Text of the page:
Mages have the most rock-solid CC spell in the game, and even if we never return to the days when groups would specifically seek out a mage for his sheeping skills, it's still a great bit of utility to have in our repertoire.
Not only can we zoom about the world on our own, unfettered by the constraints of time and space, we can also bring our friends. The random dungeon finder has eliminated much of the demand for this ability (gone are the days when every instance ended with a frothing demand by every party member for a port), but I still get plenty of unsolicited, malformed, misspelled and often poorly conjugated requests for portals. I'm usually happy to provide this service, knowing that I've assisted some wayward traveler on his or her journey. Raid groups have yet to become cross-server and/or randomized, so those are also a frequent opportunity to provide instantaneous mass-transit. Everybody has used a mage for transportation at one point in their WoW careers, and I'm happy to have been a part of that.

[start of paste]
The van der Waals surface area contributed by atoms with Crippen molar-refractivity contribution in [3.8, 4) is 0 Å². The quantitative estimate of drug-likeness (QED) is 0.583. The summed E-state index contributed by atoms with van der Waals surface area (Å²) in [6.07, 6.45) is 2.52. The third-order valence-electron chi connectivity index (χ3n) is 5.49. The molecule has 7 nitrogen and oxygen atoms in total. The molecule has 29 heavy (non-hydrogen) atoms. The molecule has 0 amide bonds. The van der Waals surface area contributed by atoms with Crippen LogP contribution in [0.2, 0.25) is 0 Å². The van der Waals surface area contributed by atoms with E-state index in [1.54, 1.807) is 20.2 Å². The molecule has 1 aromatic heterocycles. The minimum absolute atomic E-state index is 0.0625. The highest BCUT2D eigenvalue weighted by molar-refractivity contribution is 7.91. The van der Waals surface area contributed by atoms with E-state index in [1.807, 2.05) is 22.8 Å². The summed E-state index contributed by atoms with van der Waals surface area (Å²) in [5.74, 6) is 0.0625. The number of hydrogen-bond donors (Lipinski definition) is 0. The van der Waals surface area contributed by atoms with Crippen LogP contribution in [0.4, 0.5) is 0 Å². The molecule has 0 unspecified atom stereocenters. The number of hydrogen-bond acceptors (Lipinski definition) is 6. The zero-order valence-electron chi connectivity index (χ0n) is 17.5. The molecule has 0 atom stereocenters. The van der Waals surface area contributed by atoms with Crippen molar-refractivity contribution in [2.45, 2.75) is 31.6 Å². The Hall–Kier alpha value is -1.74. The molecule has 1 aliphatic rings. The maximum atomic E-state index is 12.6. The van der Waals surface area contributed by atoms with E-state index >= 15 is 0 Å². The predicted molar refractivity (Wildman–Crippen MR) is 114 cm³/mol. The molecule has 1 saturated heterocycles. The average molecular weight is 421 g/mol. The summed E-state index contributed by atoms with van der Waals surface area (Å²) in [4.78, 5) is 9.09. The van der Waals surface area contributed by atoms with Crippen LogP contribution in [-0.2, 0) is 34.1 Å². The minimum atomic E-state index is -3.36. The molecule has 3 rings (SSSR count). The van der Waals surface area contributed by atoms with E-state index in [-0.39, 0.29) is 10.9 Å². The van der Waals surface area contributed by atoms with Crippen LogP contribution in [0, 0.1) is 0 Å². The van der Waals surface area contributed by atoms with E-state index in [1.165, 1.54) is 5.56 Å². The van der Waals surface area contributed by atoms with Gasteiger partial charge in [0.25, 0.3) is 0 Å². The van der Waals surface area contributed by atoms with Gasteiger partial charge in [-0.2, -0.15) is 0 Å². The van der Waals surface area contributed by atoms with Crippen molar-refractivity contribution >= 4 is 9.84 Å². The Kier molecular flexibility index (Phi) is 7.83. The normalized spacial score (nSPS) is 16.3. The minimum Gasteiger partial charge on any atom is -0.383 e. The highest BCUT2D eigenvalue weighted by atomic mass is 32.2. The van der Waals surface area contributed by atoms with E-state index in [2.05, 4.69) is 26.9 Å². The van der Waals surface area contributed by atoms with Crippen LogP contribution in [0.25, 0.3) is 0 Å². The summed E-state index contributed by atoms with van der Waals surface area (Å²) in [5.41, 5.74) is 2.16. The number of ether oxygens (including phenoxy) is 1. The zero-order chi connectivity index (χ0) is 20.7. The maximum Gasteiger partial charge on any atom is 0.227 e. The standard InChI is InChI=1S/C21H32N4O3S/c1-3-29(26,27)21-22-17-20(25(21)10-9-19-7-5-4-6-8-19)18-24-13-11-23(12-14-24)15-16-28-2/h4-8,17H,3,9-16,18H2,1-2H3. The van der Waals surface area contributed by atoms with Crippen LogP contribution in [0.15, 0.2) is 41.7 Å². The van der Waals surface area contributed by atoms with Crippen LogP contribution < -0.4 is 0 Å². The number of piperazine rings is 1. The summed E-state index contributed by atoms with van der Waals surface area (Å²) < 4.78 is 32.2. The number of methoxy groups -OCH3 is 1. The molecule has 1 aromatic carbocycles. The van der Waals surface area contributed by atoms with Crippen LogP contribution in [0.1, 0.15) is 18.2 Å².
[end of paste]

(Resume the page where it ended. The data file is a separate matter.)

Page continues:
Fact: Strudel is nature's perfect food.
This cannot be disputed. Warlocks like to think that they also provide sustenance, but there are two things you should know about those evil little cookies before you eat them:
- The place they summon them from isn't an FDA-approved establishment.
- They give you the runs. I'm talking violent, soul-rending bowl-voiding the likes of which you haven't felt since the time you drank from the toilet that weekend in Tijuana. I'm just laying it out there.